Simon Williams reflects on customer satisfaction and resident feedback. Why do we collect it, and how has it developed?
The broad concept of ‘listening’ to better understand how people live, what they want and what they need has been around since before World War II with the introduction of the anthropological study Mass Observation. Since 1937 this large-scale study has attempted to record everyday life in Britain through people’s diaries and open-ended questionnaires.
From this, resident feedback in housing has developed over time and been increasingly influential, despite early limitations. More broadly, housing satisfaction surveys of the 1960s and 1970s paid little attention to the quality and character of housing (despite these aspects being central to the experience of residents and their feelings towards their homes). There was a perception that housing research studies were just another variant of market research for “what will sell” as opposed to what people needed.
Throughout the 1980s and early 1990s, influences from the private sector and academic research began developing a focus on service quality, with the distinction beginning to be formed between customer-perceived quality and internal business process quality. By the early 21st century, the importance of customer satisfaction feedback in the private sector was firmly established, and in 1999 the National Housing Federation introduced STATUS to the social housing sector.
The Standardised Tenant Satisfaction Survey aimed to provide “quantitative information about the extent or size of the topics of interest and of their possible links with other factors as well as factual information about people and their homes and an assessment of residents’ aspirations, opinions and needs”. Crucially, STATUS was also developed as a means to improve service, recognising that successful organisations understood the importance of finding out what customers thought of their services and their role in improving service quality.
Many social housing providers have adopted the fundamentals of this concept and chosen to provide customer-perceived quality (becoming truly customer-centric in their strategic thinking and actions) rather than relying upon inward-facing managerial measures. This is a subtle distinction but an important one.
However, gaining feedback from service users is not championed by everyone. Despite customer satisfaction measurement being one of the most widely used methods around the world to gain feedback from service users in different industries and sectors, there are criticisms.
In the private sector, these have included the impact of customer satisfaction being highly dependent on the industry involved, that high levels of customer satisfaction may come at a price, and that customer surveys can be complicated and unrepresentative.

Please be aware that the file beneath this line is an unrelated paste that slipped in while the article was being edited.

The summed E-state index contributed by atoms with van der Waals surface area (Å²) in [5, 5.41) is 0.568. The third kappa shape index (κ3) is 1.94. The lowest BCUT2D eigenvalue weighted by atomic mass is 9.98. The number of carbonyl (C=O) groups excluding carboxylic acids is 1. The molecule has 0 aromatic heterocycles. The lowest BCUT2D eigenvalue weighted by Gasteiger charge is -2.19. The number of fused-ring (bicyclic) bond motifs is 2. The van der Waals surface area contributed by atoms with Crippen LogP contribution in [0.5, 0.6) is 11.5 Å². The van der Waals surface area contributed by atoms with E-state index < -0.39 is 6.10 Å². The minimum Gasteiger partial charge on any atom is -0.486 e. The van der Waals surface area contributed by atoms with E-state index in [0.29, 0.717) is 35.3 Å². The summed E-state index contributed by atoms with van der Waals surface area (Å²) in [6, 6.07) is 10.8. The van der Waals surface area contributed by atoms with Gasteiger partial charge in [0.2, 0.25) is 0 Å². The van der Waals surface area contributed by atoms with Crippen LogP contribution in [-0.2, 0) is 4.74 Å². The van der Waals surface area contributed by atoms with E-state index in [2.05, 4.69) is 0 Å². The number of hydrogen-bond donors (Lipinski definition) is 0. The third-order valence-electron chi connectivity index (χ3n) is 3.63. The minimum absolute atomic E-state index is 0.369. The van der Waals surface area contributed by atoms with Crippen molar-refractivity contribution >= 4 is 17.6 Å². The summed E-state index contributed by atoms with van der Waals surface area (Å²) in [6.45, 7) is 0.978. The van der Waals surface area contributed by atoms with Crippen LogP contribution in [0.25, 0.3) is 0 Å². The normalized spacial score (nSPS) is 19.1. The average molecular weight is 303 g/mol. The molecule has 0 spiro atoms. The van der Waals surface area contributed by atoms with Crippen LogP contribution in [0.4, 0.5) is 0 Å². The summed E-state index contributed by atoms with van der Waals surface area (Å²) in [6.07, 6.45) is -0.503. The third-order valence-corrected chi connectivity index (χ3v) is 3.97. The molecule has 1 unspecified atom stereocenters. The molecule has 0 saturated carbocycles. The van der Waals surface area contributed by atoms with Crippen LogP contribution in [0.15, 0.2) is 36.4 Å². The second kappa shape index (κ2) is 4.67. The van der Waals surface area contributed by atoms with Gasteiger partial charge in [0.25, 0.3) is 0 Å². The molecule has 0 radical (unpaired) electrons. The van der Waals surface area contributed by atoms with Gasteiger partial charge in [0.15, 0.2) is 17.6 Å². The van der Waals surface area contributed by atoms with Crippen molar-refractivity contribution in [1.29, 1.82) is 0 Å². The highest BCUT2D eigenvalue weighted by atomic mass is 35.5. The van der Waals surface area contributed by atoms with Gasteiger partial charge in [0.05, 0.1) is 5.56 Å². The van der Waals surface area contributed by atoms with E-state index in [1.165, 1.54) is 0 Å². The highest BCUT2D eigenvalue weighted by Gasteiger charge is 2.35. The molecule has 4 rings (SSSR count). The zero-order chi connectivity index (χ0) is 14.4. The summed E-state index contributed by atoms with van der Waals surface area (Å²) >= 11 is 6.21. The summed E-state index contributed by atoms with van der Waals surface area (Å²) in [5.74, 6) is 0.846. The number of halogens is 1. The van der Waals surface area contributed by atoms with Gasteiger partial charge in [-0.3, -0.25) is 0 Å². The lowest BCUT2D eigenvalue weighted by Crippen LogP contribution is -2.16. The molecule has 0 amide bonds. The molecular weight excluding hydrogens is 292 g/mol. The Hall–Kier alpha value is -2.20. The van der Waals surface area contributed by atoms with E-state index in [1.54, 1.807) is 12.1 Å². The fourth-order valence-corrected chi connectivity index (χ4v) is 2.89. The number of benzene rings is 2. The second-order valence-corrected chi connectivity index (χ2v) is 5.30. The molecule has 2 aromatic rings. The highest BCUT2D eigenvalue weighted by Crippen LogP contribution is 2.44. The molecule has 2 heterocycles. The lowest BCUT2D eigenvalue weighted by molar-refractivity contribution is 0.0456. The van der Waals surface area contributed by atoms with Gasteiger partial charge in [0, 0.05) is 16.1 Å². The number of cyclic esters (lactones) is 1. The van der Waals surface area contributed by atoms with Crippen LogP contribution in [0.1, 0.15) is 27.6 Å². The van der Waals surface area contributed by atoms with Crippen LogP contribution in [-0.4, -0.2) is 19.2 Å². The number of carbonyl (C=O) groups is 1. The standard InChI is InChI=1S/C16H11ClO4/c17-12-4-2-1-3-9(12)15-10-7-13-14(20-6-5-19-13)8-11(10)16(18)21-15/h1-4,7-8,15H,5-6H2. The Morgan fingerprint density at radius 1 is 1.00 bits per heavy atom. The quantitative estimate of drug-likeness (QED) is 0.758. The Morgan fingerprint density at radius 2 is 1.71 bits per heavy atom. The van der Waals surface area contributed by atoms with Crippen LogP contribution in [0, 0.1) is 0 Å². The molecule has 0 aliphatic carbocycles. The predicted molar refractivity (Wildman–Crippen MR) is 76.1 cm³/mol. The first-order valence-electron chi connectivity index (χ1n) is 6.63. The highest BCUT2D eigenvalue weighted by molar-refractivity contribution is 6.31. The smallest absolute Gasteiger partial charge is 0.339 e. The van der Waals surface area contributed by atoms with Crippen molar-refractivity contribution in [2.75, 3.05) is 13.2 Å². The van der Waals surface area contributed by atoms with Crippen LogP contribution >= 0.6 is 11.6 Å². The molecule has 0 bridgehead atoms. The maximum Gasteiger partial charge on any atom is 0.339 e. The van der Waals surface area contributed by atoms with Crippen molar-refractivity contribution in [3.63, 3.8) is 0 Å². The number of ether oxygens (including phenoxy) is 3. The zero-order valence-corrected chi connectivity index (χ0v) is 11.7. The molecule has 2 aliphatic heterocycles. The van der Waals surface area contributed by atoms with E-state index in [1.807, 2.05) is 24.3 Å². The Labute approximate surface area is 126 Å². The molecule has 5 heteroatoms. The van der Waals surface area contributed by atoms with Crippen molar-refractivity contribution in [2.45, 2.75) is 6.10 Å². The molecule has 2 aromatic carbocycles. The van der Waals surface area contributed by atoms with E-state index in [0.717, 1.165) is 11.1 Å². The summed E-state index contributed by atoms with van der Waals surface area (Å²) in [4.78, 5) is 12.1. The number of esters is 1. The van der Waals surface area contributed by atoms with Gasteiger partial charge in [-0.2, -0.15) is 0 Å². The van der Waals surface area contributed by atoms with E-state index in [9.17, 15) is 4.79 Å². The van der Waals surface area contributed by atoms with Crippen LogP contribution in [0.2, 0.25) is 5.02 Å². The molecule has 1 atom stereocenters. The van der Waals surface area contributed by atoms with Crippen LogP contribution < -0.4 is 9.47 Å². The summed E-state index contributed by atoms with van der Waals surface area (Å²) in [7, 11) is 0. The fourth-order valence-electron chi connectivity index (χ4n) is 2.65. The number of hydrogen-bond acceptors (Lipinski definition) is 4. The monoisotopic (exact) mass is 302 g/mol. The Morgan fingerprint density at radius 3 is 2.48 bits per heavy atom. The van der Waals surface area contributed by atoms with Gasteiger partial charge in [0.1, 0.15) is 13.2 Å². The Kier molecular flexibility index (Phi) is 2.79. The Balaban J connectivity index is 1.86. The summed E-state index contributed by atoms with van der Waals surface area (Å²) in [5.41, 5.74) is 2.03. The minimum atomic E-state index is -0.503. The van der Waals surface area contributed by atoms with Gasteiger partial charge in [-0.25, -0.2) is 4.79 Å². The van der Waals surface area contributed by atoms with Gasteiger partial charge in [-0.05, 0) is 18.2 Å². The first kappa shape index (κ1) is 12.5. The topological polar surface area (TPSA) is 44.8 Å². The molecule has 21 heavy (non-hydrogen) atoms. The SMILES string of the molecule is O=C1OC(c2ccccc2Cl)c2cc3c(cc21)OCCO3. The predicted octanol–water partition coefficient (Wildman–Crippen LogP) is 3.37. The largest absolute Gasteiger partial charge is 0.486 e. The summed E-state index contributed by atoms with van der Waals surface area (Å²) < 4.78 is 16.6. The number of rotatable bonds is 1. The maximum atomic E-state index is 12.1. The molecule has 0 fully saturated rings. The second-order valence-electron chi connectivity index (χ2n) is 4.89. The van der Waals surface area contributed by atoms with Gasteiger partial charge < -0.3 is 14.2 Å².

There have also been challenges to customer feedback methods in the social housing sector – sometimes from housing associations themselves. Family Mosaic’s Missing the Mark report in 2014 argued amongst other things for a more sophisticated index incorporating a range of measures around health, wealth and wellbeing while academics have found significant variations in the way tenant surveys are run and used.
But consider for a moment the resident feedback gained in the social housing sector compared with the lack of coordinated feedback structure in the private sector.
Despite some limitations, overall, I would argue that the efforts of the social housing sector to listen to residents have been fundamentally a good thing. They have enabled efficiencies, through investment in services which are most important to tenants and disinvestment in services that aren’t, while improving understanding of what drives organisational performance and satisfaction.
So where are we now when listening to residents? The current STAR survey is still relevant for many social housing providers by continuing established methodology and historical benchmarking comparison covering nearly a 20-year period. While additional elements of customer satisfaction measurement have been introduced over time, including measuring perceptions of trust, empathy, ease of doing business and wellbeing, none have changed the fundamental framework of customer satisfaction measurement and the value of consulting with and listening to residents.
This view is supported by HACT’s recent two-year assessment of customer satisfaction in the sector. Rather than developing a new model and methodology, they concluded that there is no more sophisticated methodology available. Instead, the focus for housing providers should be on collecting data to improve, not just showing how good they are. Whilst this has been the case for many social housing providers for many years, it is clearly not the case for all. This was perhaps most starkly seen after last summer’s Grenfell tragedy, which has brought the concept of the tenant voice under renewed focus.
“Listening” now needs to be demonstrably followed by “doing”, with housing providers demonstrating they are both listening and acting on what tenants want. This, surely, has to be the focus for the future of customer satisfaction and resident feedback.
It will be interesting to see how the collection of feedback and perceptions of housing evolves over the next few years. How will we, as social housing providers, show how we have used this to listen, adapt, and improve? It is our view that developments in technology and the positive use of data still have huge potential in the social housing sector; to enhance service delivery and enrich customer experience.